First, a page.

Today, the Graford Ladyrabbits are battling Dodd City at the 1A softball regional finals tournament in Era, with the winner qualifying to play for the state championship.
This is new territory for Graford softball. The team has never plowed this deep into the playoffs.
The woman leading them into battle has been here before. Weatherford native Lexia Lemley, the team’s head coach, made it to the regional finals in 1999 while playing for the Lady Roos in her senior year. (She was Lexia Laine, back then.) That team became state runners-up but would go undefeated and win a state title the next season.
“I grew up playing with those girls from 8 or 9 years old,” Lemley said.
After high school, Lemley earned a childhood psychology degree at Tarleton State and met her future husband, Jeff Lemley. He had grown up in Graford, and the couple returned to his hometown to settle down and raise a family in the mid-2000s. Both became active in the community and at school. Jeff became school board president. Lexia volunteered.
“I got real involved after I had kids,” she said.
She became a frequent attendee at sporting events and enjoyed watching softball games in particular. In time, she earned her certification and began teaching and coaching.
Lemley had played softball at the area’s largest high school but was coaching at one of the smallest. At Graford, she hoped to teach the players some of the techniques she’d learned while playing big ball and “move them to the next level,” she said.
In 2017, she became assistant coach. The team that had struggled to win games began improving slowly. In 2020, the Ladyrabbits were undefeated in district competition when COVID ended the season early.
Graford has hired several new coaches in recent years and “made it our goal to bring back the program and get the commitment and accountability back so we could be successful,” Lemley said.
That movement continued with the hiring of Jeff Bell as athletic director in 2020. Bell arrived at the little school in the tiny town — population a few hundred — and, with absolute sincerity, characterized it as his dream job. This was the same guy who had led 3A powerhouse Brock to four state tourneys and two state basketball titles in the early 2000s. The same guy who’d won almost 900 games in 35 years of coaching. The guy who’d competed for a state title as a player at Dimmitt High in 1978.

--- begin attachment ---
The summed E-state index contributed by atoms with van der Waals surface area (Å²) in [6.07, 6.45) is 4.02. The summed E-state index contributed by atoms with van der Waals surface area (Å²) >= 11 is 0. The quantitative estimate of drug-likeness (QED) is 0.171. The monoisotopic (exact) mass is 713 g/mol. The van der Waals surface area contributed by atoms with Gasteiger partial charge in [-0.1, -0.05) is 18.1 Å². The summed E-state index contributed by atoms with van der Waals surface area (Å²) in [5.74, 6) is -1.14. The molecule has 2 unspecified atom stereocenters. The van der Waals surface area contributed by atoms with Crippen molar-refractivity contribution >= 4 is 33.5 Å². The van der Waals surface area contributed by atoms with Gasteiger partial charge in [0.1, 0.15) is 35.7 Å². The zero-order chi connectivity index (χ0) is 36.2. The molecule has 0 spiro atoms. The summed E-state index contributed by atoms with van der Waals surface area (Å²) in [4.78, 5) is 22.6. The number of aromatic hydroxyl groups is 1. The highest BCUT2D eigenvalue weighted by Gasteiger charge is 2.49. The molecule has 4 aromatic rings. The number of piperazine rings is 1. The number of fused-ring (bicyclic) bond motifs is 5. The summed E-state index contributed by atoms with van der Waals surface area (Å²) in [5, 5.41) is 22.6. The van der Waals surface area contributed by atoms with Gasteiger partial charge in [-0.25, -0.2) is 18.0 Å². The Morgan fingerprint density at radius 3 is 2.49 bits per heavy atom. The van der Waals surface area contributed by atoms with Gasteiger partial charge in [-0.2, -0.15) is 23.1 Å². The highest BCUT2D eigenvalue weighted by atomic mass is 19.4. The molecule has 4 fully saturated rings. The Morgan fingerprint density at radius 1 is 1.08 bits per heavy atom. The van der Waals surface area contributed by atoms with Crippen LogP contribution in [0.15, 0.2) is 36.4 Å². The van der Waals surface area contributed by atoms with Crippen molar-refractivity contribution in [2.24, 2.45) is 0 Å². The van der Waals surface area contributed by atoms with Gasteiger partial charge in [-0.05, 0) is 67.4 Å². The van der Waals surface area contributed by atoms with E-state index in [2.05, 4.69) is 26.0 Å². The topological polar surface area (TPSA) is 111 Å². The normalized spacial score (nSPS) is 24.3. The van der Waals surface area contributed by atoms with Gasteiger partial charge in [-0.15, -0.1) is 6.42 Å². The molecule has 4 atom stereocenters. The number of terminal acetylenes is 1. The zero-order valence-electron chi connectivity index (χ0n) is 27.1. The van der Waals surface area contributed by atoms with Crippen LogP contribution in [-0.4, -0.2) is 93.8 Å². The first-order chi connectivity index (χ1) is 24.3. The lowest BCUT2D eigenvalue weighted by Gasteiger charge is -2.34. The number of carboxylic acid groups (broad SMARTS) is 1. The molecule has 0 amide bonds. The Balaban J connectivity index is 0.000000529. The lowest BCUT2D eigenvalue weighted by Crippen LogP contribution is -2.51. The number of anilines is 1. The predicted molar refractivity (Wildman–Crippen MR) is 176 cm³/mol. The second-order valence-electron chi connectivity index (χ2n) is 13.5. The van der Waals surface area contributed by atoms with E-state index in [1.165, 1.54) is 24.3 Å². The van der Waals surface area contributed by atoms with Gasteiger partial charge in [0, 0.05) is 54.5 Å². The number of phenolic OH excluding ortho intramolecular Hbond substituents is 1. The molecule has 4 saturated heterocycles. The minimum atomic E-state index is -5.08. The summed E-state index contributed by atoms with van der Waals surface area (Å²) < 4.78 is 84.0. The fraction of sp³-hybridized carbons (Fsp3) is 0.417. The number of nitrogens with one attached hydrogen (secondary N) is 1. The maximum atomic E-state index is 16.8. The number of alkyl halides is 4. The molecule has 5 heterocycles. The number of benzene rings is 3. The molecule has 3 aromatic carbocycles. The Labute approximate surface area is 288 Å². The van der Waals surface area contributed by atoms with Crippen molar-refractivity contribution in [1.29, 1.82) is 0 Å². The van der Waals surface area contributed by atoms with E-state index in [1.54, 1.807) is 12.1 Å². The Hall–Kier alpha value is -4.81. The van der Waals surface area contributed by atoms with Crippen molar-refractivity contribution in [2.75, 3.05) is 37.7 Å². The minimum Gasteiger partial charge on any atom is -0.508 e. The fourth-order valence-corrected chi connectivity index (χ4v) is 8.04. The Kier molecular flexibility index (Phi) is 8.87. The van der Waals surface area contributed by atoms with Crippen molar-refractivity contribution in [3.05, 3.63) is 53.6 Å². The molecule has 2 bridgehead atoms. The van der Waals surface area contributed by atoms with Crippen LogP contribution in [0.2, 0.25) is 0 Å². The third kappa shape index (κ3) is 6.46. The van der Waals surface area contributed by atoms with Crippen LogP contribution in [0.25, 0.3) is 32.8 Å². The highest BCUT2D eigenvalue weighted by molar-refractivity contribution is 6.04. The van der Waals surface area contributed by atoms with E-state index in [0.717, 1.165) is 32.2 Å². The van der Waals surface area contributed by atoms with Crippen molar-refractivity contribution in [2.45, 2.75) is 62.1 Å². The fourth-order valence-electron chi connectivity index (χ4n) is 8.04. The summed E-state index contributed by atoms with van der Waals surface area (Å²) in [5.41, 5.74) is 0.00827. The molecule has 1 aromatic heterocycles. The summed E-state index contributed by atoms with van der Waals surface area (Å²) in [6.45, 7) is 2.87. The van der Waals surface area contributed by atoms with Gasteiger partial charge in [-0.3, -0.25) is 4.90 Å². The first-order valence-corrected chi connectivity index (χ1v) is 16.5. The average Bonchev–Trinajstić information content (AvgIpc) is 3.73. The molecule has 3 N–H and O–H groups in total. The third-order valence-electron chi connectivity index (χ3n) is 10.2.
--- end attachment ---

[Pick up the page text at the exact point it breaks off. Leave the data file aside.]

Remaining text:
Here he was lauding Graford and the Jackrabbits as if he’d just landed in New York to become general manager of the Yankees.
Success breeds success, and the sports’ programs have blossomed, particularly the girls. Lemley praised Bell for supporting the girls and encouraging them to “take a step to the next level in every sport.”
The girls’ basketball team that had struggled uncharacteristically in recent years bounced back from a fourth-place finish in 2019 to make the playoffs in 2020. They brought home a bi-district championship.
This year, the girls’ tennis team went farther in the postseason than ever, with Brooke Crawford becoming a regional finalist.
The golf team went to state, led by Crawford, Harley Blakeley, Cyla Carver and Karsen Dixon.
Haylee Bezio was a state qualifier in track.
Derek Wuthrich, who coaches track at Graford, said more girls advanced to the regional meet this year than he can recall. He credited an increase in participation and the competitive nature of the girls.
“All girls that competed in the district track meet advanced to area and regionals in at least one event, which I thought was impressive,” he said. “Our girls have had success from cross country, volleyball, basketball, track, golf, tennis, and softball. Winning and succeeding is contagious and can definitely carry from one sport to another in small schools. All our faculty and staff are very proud of all our programs this year.”
Lemley is an assistant coach on the volleyball team that made it to the area round in 2019 and bi-district in 2020.
Many of the girls are multi-sport participants — common at smaller schools. Lemley is proud of the way they committed themselves to improvement.
“It’s hard to be a multi-sport athlete,” she said. “It’s hard to go from track practice to golf. These girls — a lot of them — play three, four or five sports, so they are nonstop.”
Some kids at large schools consider the talent level as diminished at the 1A level. Lemley might have thought the same thing years ago before settling in Graford and seeing things up close.
“There are definitely some great athletes in 1A,” she said. “Just because it’s a small school doesn’t mean anything.”
The softball team’s ace pitcher, Paige Ruddy, and her teammates committed themselves to being the best they could be this year. Their mission? Make people notice that the "Graford girls are here,” Ruddy said with a smile.
“We wanted to make a name for ourselves,” she said. “Training harder. Spending more time outside. Spending more time together doing the things we needed to work on.”
That kind of commitment is contagious, meaning the girls’ sports programs at Graford might continue to improve for awhile.
“A lot of these girls who are skilled are real good at taking those girls and helping them out,” Lemley said.
If they’re not careful, they might help themselves to a state championship in softball before long.